Well, One Blairite in the UK Exhibits Self-Reflection and Honesty

Ayesha Hazarika, former senior advisor to Harriet Harman and Ed Miliband and current stand-up comedian, admits that she was wrong about Jeremy Corbyn:

I was in the busy, bustling media hub of ITV News when the exit poll dropped, and the shock was palpable. I was there as a political commentator with the great and the good of the media establishment. The last time we were gathered there we’d been caught out by the Brexit result, and once again we were all in collective shock. We had all overestimated Theresa May and underestimated Jeremy Corbyn.

I fess up to being one of those people. I got it wrong on Corbyn. He ripped up the political rules from the minute he decided to stand for the Labour leadership. I remember him speaking at the very first hustings for Labour MPs, Lords and MEPs. He spoke fluently, and with spirit and passion. I remember quipping that at this rate he would win. He hadn’t even got enough nominations to make it on to the ballot paper at this point. The rest is history.

Many of us thought that if Corbyn faced the electorate he would cost the Labour party seats and wipe us out. That hasn’t happened. In fact, the opposite happened. Labour gained votes, but most importantly looks like it will have gained seats.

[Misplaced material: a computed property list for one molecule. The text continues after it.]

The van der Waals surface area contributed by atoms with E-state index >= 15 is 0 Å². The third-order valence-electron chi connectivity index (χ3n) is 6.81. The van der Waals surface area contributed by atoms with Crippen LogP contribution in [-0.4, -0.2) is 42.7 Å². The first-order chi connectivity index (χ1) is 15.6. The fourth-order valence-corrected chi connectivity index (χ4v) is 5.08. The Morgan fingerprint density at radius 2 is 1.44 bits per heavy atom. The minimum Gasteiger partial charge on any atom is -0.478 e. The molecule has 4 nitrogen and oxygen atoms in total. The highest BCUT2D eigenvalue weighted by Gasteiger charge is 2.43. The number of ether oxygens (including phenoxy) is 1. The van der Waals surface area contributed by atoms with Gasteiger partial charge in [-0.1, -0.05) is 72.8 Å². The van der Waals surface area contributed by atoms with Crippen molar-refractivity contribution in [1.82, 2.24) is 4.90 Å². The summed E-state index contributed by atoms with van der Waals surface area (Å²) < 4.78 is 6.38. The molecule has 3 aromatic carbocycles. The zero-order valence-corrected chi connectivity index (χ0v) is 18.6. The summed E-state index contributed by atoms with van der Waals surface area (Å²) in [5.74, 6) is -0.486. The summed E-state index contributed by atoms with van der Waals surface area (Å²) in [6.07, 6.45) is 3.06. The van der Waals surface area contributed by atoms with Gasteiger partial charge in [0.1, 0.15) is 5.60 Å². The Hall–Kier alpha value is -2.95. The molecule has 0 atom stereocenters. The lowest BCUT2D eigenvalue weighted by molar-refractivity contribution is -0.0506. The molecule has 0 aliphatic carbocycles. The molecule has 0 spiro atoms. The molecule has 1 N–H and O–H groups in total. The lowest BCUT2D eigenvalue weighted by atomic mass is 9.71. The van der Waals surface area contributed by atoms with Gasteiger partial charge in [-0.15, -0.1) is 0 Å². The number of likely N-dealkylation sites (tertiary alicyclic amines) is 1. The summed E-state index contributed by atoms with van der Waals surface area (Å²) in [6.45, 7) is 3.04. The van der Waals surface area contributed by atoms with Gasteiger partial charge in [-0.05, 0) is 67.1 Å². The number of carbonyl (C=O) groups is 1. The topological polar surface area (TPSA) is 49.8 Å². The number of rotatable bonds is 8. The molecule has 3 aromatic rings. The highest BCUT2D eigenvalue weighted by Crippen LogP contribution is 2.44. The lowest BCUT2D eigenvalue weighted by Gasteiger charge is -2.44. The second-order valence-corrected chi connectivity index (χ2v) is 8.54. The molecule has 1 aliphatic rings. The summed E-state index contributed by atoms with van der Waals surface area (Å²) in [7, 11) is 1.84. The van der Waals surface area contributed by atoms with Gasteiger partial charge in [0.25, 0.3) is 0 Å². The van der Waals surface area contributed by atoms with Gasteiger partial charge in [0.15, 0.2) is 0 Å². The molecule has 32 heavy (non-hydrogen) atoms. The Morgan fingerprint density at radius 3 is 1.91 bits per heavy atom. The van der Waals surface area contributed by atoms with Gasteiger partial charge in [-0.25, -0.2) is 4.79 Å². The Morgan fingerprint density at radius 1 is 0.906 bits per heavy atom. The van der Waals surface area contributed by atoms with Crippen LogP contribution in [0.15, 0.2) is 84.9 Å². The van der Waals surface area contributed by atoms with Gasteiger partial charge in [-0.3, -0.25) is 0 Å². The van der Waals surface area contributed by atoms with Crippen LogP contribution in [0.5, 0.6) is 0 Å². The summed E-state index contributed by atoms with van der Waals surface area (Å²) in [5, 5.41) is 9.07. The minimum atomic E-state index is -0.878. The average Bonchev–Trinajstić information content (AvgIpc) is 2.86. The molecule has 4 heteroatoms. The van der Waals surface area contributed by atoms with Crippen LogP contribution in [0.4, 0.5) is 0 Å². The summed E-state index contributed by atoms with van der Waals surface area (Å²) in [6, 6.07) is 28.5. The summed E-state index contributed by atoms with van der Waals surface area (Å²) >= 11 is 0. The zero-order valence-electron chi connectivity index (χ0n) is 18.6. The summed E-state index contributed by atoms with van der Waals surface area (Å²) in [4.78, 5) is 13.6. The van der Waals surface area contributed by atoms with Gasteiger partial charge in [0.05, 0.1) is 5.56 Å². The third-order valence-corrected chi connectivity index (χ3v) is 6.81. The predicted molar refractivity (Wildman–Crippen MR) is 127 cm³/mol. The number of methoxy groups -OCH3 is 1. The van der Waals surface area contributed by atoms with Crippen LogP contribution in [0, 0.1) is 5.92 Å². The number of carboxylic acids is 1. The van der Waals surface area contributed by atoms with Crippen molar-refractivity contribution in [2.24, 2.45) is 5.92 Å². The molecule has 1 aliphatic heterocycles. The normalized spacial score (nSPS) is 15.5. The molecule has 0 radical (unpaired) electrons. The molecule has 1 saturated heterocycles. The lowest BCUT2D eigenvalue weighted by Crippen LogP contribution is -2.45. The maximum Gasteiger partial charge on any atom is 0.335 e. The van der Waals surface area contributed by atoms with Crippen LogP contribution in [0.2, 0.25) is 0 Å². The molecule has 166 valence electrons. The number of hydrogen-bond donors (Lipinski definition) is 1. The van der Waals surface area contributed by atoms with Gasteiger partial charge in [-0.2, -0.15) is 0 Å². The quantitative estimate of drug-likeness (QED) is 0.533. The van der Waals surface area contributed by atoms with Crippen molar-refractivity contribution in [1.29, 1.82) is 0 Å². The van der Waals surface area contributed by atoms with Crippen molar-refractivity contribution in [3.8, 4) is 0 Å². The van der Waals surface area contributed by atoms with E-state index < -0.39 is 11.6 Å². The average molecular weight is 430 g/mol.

I applaud Corbyn and his team on a great campaign and a great night. The Labour party exists to win seats and power so we can action the positive change this country is crying out for. Overnight we have made progress but Corbyn must continue to work hard to reach out to all parts of the population, not just those in metropolitan areas, and we must focus on winning more seats not just piling up votes in safe areas.

I urge my fellow Labour colleagues to acknowledge Corbyn’s success and to try to find peace with him. What the past few weeks has shown is that Labour can be an inspiring and powerful force for good. Let’s try and come together and find some settlement. The country needs us to be a strong united party now more than ever.

Of course, for some reason, it’s easier for a stand-up comic to admit that they were wrong than it is for a politician, which makes no sense to me. 

History is littered with wreckage politicos who would have succeeded had they simply admitted failure and moved on.

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